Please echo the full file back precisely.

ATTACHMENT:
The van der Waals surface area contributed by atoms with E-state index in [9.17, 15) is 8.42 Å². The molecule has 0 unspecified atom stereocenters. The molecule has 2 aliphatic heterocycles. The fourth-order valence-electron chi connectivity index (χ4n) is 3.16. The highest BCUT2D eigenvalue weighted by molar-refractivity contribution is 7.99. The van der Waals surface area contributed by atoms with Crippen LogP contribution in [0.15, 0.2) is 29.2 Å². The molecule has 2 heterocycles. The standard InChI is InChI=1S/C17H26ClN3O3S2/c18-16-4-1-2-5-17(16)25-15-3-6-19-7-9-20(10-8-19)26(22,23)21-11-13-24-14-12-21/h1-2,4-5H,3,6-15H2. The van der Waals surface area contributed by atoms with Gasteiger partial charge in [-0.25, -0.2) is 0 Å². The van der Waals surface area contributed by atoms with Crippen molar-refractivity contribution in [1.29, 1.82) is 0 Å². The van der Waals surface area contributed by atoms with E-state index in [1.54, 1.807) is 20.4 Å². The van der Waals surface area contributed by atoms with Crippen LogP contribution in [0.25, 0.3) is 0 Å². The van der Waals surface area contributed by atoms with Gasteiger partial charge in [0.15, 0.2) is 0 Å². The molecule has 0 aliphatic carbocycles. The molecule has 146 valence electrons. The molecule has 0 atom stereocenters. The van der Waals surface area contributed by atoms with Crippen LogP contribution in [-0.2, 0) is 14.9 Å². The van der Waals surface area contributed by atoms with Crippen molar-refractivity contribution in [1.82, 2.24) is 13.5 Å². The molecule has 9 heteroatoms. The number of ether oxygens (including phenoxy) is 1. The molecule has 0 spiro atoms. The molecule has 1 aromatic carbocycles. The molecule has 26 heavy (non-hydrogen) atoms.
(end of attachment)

The van der Waals surface area contributed by atoms with E-state index in [9.17, 15) is 8.42 Å². The molecule has 0 unspecified atom stereocenters. The molecule has 2 aliphatic heterocycles. The fourth-order valence-electron chi connectivity index (χ4n) is 3.16. The highest BCUT2D eigenvalue weighted by molar-refractivity contribution is 7.99. The van der Waals surface area contributed by atoms with Crippen LogP contribution in [0.15, 0.2) is 29.2 Å². The molecule has 2 heterocycles. The standard InChI is InChI=1S/C17H26ClN3O3S2/c18-16-4-1-2-5-17(16)25-15-3-6-19-7-9-20(10-8-19)26(22,23)21-11-13-24-14-12-21/h1-2,4-5H,3,6-15H2. The van der Waals surface area contributed by atoms with Gasteiger partial charge in [-0.25, -0.2) is 0 Å². The van der Waals surface area contributed by atoms with Crippen molar-refractivity contribution in [1.29, 1.82) is 0 Å². The van der Waals surface area contributed by atoms with E-state index in [1.54, 1.807) is 20.4 Å². The van der Waals surface area contributed by atoms with Crippen LogP contribution in [0.25, 0.3) is 0 Å². The van der Waals surface area contributed by atoms with Gasteiger partial charge in [0.15, 0.2) is 0 Å². The molecule has 0 aliphatic carbocycles. The molecule has 146 valence electrons. The molecule has 0 atom stereocenters. The van der Waals surface area contributed by atoms with Crippen LogP contribution in [-0.2, 0) is 14.9 Å². The van der Waals surface area contributed by atoms with Crippen molar-refractivity contribution in [1.82, 2.24) is 13.5 Å². The molecule has 9 heteroatoms. The number of ether oxygens (including phenoxy) is 1. The molecule has 0 spiro atoms. The molecule has 1 aromatic carbocycles. The molecule has 26 heavy (non-hydrogen) atoms.